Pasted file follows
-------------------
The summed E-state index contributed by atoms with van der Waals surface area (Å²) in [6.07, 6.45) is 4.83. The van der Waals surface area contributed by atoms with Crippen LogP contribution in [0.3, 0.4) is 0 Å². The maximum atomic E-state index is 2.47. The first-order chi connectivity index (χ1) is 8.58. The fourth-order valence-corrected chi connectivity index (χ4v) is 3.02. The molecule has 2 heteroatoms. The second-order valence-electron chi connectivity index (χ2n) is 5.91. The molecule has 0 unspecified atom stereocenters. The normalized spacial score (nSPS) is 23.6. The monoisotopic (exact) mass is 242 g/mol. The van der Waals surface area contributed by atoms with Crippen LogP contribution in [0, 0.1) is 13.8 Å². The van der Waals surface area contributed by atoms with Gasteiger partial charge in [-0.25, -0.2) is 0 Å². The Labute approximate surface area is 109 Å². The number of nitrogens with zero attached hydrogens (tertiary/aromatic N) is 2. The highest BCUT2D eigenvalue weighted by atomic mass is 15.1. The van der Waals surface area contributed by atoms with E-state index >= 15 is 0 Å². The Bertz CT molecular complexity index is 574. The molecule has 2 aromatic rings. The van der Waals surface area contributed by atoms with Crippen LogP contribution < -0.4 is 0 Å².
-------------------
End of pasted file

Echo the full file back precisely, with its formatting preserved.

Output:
The summed E-state index contributed by atoms with van der Waals surface area (Å²) in [6.07, 6.45) is 4.83. The van der Waals surface area contributed by atoms with Crippen LogP contribution in [0.3, 0.4) is 0 Å². The maximum atomic E-state index is 2.47. The first-order chi connectivity index (χ1) is 8.58. The fourth-order valence-corrected chi connectivity index (χ4v) is 3.02. The molecule has 2 heteroatoms. The second-order valence-electron chi connectivity index (χ2n) is 5.91. The molecule has 0 unspecified atom stereocenters. The normalized spacial score (nSPS) is 23.6. The monoisotopic (exact) mass is 242 g/mol. The van der Waals surface area contributed by atoms with Crippen LogP contribution in [0, 0.1) is 13.8 Å². The van der Waals surface area contributed by atoms with Gasteiger partial charge in [-0.25, -0.2) is 0 Å². The Labute approximate surface area is 109 Å². The number of nitrogens with zero attached hydrogens (tertiary/aromatic N) is 2. The highest BCUT2D eigenvalue weighted by atomic mass is 15.1. The van der Waals surface area contributed by atoms with E-state index >= 15 is 0 Å². The Bertz CT molecular complexity index is 574. The molecule has 2 aromatic rings. The van der Waals surface area contributed by atoms with Crippen LogP contribution < -0.4 is 0 Å².